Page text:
In my week off after New Year, I treated myself to a Masters Swimming intensive camp designed to help the more ‘mature’ swimmer with their swimming style, stroke and overall efficiency in the water.
It turns out that for years I have been slightly off time in my freestyle stroke – effectively slowing me down and reducing my efficiency in the water by a lot! By making just 2 or 3 minor changes to my stroke I seem to be stronger in the water and faster.
Minor changes – yeah, right! Turns out that those minor changes take a lot of think time and focus, and before the 50m tumble turn my mind is finding hard to concentrate on even one of those 3 changes.
I’m slower in the water, feel like I’ve lost all form, and most definitely am more puffed out and exhausted than ever.
But then I remind myself that you ‘have to slow down to speed up.’ Even the coach reassures me that my speed will improve as I get used to the new way of working in the water. It just takes time and lots of repetition to re-train my brain. By my 2nd regular training session yesterday I was finding it easier, but don’t feel like I’m even close to half way there.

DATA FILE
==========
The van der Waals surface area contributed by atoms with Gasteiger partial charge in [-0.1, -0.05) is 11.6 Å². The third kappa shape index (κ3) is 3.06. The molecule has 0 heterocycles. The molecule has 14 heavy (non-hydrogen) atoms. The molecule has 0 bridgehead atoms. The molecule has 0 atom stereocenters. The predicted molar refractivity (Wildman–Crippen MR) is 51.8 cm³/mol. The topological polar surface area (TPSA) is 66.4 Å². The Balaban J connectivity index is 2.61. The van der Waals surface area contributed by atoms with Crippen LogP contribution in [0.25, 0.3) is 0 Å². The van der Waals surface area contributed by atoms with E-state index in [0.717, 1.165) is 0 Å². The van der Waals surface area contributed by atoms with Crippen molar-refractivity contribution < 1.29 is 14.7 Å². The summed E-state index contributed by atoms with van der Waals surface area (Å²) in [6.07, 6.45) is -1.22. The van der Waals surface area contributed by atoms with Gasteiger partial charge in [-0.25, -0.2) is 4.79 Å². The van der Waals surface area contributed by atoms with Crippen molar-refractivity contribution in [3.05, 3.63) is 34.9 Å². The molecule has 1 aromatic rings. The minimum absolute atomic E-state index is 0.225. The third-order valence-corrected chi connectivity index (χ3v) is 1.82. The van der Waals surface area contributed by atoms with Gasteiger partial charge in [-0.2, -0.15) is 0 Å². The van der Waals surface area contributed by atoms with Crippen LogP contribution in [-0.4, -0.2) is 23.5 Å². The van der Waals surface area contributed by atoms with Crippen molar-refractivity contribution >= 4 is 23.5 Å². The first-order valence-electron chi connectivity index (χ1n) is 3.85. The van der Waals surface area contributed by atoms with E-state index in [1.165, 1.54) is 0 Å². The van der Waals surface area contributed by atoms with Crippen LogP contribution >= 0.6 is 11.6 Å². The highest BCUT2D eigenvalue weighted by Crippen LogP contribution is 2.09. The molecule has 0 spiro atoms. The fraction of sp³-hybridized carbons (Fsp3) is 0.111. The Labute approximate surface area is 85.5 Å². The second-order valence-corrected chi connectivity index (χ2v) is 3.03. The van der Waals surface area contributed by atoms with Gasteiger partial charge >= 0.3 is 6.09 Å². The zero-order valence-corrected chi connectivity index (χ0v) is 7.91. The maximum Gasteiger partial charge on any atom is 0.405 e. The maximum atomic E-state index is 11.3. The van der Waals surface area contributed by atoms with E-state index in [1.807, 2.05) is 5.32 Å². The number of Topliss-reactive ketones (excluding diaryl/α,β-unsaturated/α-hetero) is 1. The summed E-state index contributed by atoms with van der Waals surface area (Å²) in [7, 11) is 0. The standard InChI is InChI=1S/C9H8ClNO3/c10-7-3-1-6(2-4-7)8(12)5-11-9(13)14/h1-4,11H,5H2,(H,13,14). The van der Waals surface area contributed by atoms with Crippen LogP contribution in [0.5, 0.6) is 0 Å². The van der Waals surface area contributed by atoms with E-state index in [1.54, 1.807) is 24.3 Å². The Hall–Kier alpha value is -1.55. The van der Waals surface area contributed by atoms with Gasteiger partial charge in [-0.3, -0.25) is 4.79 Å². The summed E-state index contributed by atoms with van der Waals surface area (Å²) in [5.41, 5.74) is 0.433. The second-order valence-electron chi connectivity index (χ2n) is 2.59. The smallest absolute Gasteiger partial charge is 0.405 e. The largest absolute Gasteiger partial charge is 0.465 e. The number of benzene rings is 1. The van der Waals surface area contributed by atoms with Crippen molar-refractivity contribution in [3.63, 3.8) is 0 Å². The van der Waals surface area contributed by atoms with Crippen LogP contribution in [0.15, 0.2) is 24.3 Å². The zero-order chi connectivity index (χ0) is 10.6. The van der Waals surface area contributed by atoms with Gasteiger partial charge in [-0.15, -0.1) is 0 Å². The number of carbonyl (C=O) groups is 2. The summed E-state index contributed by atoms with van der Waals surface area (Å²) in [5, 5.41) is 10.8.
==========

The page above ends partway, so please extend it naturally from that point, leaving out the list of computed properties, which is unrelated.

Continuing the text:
I’ve moved from unconscious incompetence, through conscious incompetence and into having to be very consciously aware and present to maintain what I have learned. I am a while off from being unconsciously competent like the rest of the squad in the faster lanes.
And then my coach shouts out “and remember to kick!” Ha! Fat chance – maybe next month?
It brings home how even the smallest changes we make need to be reinforced regularly in order to make them feel normal. At work, we expect people to adapt and adopt to change at an increasing rapid rate. Perhaps we need to reset our expectations and acknowledge that it takes us time to change. Maybe we have to plan time into our change management to ensure people can process and incorporate the changes being made, into their consciousness.
And as for New Year resolutions – no wonder they are rarely fulfilled – you have to change!